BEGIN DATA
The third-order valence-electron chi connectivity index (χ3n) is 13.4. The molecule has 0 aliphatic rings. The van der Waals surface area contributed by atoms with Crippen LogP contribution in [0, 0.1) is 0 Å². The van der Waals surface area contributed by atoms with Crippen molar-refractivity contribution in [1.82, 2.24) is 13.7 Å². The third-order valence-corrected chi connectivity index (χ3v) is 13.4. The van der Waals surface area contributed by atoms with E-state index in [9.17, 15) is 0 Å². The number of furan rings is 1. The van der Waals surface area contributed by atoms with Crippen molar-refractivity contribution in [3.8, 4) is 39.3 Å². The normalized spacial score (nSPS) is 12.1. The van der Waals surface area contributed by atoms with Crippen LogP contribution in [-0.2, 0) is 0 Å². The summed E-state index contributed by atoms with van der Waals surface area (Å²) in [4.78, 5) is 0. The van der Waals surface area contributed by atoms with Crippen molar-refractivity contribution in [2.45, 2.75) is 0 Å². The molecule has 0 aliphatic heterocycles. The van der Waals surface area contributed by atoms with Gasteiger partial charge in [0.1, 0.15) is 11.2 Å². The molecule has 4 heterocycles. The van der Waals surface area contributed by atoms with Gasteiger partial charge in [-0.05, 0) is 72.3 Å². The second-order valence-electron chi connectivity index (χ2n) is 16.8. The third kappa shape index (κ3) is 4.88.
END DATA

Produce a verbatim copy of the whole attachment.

The third-order valence-electron chi connectivity index (χ3n) is 13.4. The molecule has 0 aliphatic rings. The van der Waals surface area contributed by atoms with Crippen LogP contribution in [0, 0.1) is 0 Å². The van der Waals surface area contributed by atoms with Crippen molar-refractivity contribution in [1.82, 2.24) is 13.7 Å². The third-order valence-corrected chi connectivity index (χ3v) is 13.4. The van der Waals surface area contributed by atoms with E-state index in [9.17, 15) is 0 Å². The number of furan rings is 1. The van der Waals surface area contributed by atoms with Crippen molar-refractivity contribution in [3.8, 4) is 39.3 Å². The normalized spacial score (nSPS) is 12.1. The van der Waals surface area contributed by atoms with Crippen LogP contribution in [-0.2, 0) is 0 Å². The summed E-state index contributed by atoms with van der Waals surface area (Å²) in [4.78, 5) is 0. The van der Waals surface area contributed by atoms with Crippen molar-refractivity contribution in [2.45, 2.75) is 0 Å². The molecule has 0 aliphatic heterocycles. The van der Waals surface area contributed by atoms with Gasteiger partial charge in [0.1, 0.15) is 11.2 Å². The molecule has 4 heterocycles. The van der Waals surface area contributed by atoms with Gasteiger partial charge in [-0.05, 0) is 72.3 Å². The second-order valence-electron chi connectivity index (χ2n) is 16.8. The third kappa shape index (κ3) is 4.88.